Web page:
“When he was alone, those who were around him, along with the twelve, asked him about the parables. And he said to them, “To you has been given the secret of the kingdom of God, but for those outside, everything comes in parables.”
‘because they may indeed be looking, but do not wish to perceive,
and they may indeed be listening, but do not wish understand;
for they do not want to turn around and be forgiven.’ ”
Who are those on the outside? They are the cynics, the scoffers, the curiosity seekers. They are the disinterested, the spectator, the ones looking only for a miracle.
Emily Dickinson writes in one of her poems, “Tell all the truth but tell it slant.” Parables are used to conceal the truth, but at the same time to reveal it. The parables are used by Jesus to surprise us, make us curious, make us think. But why would he do that?
Parables are a gentle way to avoid increasing the condemnation of those who did not want to hear. Because:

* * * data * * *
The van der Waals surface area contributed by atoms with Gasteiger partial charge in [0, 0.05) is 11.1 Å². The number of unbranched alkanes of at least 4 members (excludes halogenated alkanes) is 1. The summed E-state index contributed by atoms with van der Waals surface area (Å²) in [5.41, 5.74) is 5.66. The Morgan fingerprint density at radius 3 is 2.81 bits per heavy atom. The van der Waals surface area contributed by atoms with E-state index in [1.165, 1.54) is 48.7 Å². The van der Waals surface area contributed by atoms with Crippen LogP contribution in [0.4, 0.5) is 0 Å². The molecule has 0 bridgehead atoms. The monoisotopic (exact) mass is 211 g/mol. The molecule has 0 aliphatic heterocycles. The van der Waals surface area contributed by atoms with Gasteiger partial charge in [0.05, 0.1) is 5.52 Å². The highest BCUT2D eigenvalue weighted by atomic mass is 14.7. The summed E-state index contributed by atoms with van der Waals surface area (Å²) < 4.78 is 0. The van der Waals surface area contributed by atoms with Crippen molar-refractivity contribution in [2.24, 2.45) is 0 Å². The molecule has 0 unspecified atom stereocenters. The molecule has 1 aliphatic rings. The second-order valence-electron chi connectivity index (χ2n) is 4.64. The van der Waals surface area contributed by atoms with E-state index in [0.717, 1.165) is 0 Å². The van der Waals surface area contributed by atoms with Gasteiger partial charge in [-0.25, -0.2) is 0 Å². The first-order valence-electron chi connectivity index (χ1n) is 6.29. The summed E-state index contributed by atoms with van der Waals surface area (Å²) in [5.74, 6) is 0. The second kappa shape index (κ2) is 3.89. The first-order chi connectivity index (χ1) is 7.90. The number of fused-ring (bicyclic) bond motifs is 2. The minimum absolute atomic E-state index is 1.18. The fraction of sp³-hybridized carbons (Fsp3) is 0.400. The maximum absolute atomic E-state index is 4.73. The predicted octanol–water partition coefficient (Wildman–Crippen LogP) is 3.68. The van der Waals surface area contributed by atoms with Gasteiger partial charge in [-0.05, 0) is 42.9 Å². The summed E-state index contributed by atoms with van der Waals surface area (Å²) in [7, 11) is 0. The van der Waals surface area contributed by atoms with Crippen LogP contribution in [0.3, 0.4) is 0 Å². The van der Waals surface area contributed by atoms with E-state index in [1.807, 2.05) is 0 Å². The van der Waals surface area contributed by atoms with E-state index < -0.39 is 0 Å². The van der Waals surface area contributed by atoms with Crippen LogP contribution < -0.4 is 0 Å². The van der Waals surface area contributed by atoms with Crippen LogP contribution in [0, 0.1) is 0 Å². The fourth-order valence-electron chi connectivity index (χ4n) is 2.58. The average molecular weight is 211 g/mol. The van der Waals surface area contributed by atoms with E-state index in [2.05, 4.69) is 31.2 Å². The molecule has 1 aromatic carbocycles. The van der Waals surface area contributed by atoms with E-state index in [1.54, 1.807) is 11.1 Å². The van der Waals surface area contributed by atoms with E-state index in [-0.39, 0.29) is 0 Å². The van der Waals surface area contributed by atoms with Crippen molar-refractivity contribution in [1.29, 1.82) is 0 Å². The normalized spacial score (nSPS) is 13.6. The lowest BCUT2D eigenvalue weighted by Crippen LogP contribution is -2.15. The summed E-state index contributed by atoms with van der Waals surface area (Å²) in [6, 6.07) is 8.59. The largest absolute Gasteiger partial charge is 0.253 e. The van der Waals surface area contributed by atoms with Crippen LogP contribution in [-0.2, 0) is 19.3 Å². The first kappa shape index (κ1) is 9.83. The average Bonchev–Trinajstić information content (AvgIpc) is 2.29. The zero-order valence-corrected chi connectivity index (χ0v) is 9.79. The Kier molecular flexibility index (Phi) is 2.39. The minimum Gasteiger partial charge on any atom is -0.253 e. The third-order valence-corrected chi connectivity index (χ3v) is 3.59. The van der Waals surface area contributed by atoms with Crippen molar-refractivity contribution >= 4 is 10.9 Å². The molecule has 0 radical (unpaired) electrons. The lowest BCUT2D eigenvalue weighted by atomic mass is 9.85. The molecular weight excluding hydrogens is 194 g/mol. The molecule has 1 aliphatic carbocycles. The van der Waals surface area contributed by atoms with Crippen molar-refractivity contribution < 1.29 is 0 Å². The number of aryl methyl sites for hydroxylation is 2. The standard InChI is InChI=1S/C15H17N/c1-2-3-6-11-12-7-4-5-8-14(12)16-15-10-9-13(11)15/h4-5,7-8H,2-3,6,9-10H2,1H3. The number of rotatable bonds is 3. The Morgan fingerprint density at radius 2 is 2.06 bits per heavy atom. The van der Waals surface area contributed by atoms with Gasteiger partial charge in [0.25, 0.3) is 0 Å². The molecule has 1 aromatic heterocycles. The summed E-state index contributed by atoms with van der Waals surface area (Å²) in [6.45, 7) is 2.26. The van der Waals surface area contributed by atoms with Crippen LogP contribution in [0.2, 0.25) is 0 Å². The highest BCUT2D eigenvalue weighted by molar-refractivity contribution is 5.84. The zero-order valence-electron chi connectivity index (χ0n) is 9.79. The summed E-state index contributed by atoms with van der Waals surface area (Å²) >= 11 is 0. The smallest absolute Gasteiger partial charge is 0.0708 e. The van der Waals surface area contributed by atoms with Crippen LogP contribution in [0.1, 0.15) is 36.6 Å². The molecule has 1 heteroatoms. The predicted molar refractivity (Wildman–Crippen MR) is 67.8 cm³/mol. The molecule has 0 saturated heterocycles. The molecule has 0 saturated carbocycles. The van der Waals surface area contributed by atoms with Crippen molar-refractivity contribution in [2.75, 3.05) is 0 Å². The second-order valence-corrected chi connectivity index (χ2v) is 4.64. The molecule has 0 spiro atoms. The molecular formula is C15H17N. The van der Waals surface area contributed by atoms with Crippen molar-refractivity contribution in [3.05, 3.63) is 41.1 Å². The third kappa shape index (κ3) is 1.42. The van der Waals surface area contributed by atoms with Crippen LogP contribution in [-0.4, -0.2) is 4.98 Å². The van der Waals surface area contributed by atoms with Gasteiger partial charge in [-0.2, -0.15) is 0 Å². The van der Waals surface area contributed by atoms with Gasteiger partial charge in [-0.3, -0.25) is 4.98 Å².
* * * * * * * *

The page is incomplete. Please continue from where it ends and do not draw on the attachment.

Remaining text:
“To him that has, will more be required”
“He that knows enough to do good, but does not do it, to him it is sin.”
“If the light that is in you becomes darkness, how great is that darkness.”
His words are an invitation to the seeker and to those hungry to know God.
But his words will prove of little interest to those wishing to avoid the truth.
Jesus has come to teach those who want to learn, and will not force us to be his students. But he is a teacher and wants to teach us. So he gives us enough to whet our appetite, and hopes we will come back for more.
I have been saying throughout these chapters that Jesus is the best photograph of what God is really like. If Jesus is this gentle teacher who has come to make us wise, is God like that too?